5. Great. So, what else is on the roadmap for Restlet?

Restlet - there is a third product, the APISpark Platform-as-a-Service for web API – so it is really the first platform to cover the full life cycle of a web API project: from the creation to the hosting, the scaling and the consumption of service web APIs. Everything can be done from a simple web browser, so we focus a lot on APISpark and trying to make a connection between each user product. So for a developer who has already implemented his web API in Java, in Restlet or in Jersey or in any user framework, providing a way to introspect extract the contract of his web API, and from that contract move it to APISpark so he has access to a very visual interactive documentation for the API, always up to date.

So he can sync between the source code of his API and the actual contract of the API, in APISpark, and share this contract with other developers on the team, with partners, with the consumer of the web API; and from that, we provide management features for this API. So, it is very easy coming on to add a firewall to your web API and control it from APISpark, as well as do some user management and other API management features. So that is one way to use APISpark, in combination with a framework. The other way is to say, “I’ve got some data I’d like to export and expose as a web API, and then I need a solution to host my data and explore the API and host the API as well”. So APISpark really does the full-stack approach to web APIs. So these are two ways to use a platform.

   

6. OK. So, it is essentially a PaaS for building and hosting web APIs: is that correct?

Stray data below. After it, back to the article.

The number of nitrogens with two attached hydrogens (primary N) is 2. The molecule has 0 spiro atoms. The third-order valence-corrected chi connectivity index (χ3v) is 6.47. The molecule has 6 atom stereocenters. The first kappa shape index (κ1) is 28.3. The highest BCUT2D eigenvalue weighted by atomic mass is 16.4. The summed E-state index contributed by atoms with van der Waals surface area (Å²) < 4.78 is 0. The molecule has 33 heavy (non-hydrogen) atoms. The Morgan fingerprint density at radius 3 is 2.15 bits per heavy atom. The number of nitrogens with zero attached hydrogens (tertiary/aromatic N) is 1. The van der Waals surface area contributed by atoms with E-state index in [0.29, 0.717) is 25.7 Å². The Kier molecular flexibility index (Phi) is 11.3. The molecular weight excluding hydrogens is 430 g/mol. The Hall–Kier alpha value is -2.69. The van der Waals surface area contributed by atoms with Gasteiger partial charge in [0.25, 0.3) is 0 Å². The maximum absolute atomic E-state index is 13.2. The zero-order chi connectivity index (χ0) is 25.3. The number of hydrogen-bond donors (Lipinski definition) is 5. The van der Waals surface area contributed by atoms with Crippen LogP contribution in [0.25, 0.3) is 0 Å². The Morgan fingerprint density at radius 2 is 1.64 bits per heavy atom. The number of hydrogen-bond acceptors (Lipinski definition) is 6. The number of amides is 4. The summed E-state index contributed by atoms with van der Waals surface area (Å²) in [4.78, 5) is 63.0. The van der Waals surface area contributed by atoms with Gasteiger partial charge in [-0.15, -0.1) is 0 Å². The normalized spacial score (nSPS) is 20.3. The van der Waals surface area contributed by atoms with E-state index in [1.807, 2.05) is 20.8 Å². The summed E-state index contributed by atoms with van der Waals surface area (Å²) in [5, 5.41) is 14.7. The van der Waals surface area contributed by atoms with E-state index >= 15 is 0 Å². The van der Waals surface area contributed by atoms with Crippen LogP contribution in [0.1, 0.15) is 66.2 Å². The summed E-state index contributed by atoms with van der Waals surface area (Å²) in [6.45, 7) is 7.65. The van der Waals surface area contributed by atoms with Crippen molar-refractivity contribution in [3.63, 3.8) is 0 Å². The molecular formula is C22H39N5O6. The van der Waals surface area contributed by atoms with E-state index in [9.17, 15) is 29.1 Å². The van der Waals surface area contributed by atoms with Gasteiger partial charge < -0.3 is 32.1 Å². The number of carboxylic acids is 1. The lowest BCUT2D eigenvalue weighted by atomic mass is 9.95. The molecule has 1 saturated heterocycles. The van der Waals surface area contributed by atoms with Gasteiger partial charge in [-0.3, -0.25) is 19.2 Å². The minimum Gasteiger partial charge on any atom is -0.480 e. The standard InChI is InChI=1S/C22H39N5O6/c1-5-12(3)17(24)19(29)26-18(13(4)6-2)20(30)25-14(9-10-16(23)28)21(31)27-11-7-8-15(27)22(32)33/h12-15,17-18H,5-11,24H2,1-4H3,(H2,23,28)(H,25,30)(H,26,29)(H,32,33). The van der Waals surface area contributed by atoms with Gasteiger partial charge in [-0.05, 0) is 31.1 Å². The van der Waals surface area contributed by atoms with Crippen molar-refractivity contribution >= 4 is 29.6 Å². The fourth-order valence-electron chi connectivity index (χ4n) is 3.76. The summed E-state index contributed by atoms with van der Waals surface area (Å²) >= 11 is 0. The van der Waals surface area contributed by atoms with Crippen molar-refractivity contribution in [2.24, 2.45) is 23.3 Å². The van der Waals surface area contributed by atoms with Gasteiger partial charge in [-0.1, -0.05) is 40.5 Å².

Exactly. We cover everything, definitely, including the hosting and the scaling of the API. So if a company does not have the time or the resources to host, secure and scale a web API, it can use APISpark to achieve that in a very time- and cost-efficient way. Obviously we don’t own the machine, we run on top of Amazon Web Services, but on top of that we provide all the life cycle management of a web API, versioning the state of the API from the draft state to the published state, including the deprecation and archiving of the web API. So, it is very easy for an API consumer to know that their API won’t break and they have a clear path to upgrade to new versions. And the same for an API provider: it’s easier to manage and govern a set of APIs.

   

7. Do you offer anything with regards promoting an API that I am releasing?

We started to create some support for promotion. Today we offer an export of an API commands manifest. So, based on your contract, your API contract, with a set of additional metadata - that is a copyright, a license, et cetera - we provide a proper manifest for API commands that you can push to API commands; and we are working on integration so they can directly push it to API commands through their own API.

   

8. What does the platform offer with regards the Swagger Spec?

We are part of the Swagger 2.0 working group. I think it is a great evolution in terms of the definition of a web API; and what I like a lot in the Swagger community, is the fact that it is not only a specification, but it is a set of tools to produce client SDKs and server skeletons and so on, with a lot of contribution from various developers in various programming languages; so you get very good support for, I don’t know, PHP and Java, Objective C and so on, because these client SDKs are maintained by experts in that field. So we definitely support the Swagger community and project and we embed Swagger in APISpark, in a Swagger-as-a-Service way. So, it is very easy to use the toolchain, the Swagger toolchain, and we integrate Swagger as well in the Restlet framework, so it is very easy to introspect the Restlet API application and to extract a Swagger contract and to display the Swagger as an interactive Swagger UI: that is very well-known so everything is really built in, so you do not have to download and integrate all these components. But we do not only support Swagger, we support other API languages such as RAML today as well, and we plan to support more API languages moving forward.

   

9. Why do you think enterprises would be interested in APISpark?